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Methods of growing rice differ greatly in different localities, but in most Asian countries the traditional hand methods of cultivating and harvesting rice are still practiced. The fields are prepared by plowing (typically with simple plows drawn by water buffalo), fertilizing (usually with dung or sewage), and smoothing (by dragging a log over them). The seedlings are started in seedling beds and, after 30 to 50 days, are transplanted by hand to the fields (as shown in this photo taken at Bac Ha, Vietnam) which have been flooded by rain or river water. During the growing season, irrigation is maintained by dike-controlled canals or by hand watering. The fields are allowed to drain before cutting.

With wet-rice cultivation, seeds or seedlings are planted out by hand in rows in slightly drained, or puddled, fields. Throughout growing, water levels in paddy fields are kept to a few centimetres deep to prevent weed growth and ensure there's enough water for the plants to grow. This is done by either flooding during the rainy season, or by planting the rice in naturally swampy areas, or by irrigating using a series of canals or wells. Fields are sometimes temporarily drained for weeding and fertilising.

Rice when it is still covered by the brown hull is known as paddy; rice fields are also called paddy fields or rice paddies. Before marketing, the rice is threshed to loosen the hulls — mainly by flailing, treading, or working in a mortar — and winnowed free of chaff by tossing it in the air above a sheet or mat. The world's leading rice-producing countries are China, India, Indonesia, Vietnam, Bangladesh, and Thailand. Total annual world production is more than half a billion metric tons.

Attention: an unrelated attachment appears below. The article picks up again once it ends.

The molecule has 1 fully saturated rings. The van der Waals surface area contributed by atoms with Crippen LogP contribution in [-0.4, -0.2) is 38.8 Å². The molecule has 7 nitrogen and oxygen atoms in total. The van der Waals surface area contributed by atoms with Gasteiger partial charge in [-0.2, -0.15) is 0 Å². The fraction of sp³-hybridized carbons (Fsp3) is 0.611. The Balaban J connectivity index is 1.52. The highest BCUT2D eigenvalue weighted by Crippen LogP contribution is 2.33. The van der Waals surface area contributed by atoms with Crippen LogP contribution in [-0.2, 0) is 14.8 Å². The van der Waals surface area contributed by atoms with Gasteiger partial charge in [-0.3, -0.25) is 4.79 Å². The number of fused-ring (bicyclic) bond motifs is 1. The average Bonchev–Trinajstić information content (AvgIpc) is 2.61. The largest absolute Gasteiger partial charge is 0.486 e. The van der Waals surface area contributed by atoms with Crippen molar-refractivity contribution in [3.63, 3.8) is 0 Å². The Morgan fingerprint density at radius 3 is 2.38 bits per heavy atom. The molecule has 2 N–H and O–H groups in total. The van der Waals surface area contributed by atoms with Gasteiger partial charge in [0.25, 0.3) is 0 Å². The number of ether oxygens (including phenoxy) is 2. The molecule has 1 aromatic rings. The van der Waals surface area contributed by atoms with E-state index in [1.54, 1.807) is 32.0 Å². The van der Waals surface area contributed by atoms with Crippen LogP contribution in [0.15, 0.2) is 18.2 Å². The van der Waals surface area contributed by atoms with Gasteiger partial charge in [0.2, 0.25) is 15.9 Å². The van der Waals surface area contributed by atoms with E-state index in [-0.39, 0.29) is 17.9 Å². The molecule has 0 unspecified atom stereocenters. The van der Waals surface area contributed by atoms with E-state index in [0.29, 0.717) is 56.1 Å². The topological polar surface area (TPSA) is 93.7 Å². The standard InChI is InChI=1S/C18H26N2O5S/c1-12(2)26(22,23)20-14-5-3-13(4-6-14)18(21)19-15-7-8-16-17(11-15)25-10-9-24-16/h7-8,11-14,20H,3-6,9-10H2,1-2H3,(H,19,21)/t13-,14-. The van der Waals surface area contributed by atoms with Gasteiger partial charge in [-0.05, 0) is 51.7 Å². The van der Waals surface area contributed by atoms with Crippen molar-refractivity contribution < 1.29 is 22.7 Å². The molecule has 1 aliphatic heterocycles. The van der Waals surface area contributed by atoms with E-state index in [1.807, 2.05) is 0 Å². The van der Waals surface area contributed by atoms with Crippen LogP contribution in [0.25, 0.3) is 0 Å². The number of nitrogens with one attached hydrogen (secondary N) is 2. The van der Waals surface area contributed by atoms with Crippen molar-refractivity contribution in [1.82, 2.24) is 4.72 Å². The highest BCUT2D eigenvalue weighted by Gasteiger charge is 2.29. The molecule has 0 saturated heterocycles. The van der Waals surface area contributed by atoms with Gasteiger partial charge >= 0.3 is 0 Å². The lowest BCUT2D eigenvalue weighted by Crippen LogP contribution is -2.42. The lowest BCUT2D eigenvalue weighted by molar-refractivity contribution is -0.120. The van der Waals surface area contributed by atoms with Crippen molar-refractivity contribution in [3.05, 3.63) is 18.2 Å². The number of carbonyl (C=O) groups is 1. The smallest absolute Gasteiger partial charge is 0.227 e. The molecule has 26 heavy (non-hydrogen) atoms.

Rice cultivation and rice policy are crucial to Viet Nam. Rice accounts for three-quarters of its population’s caloric intake and is grown by more than two-thirds of its households on more than 60 percent of its cropped area. Furthermore, rice sector reforms have had impressive results, stimulating agricultural growth of 5 percent a year and transforming the country from a rice importer into a major exporter.

Rice production in Viet Nam is dominated by small, irrigated farms and concentrated in the Mekong River Delta in the south and the Red River Delta in the north. Rice cultivation is less intensive in
other regions, but rice is by far the most important staple throughout the country. Yield increases were responsible for more than 57% of the rice production growth during 1985–95, with rice area actually declining, and future growth will rely more than ever on raising yields. (Compiled from different sources)





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Additional Photos by Ngy Thanh (ngythanh) Gold Star Critiquer/Gold Star Workshop Editor/Gold Note Writer [C: 471 W: 125 N: 2332] (8458)
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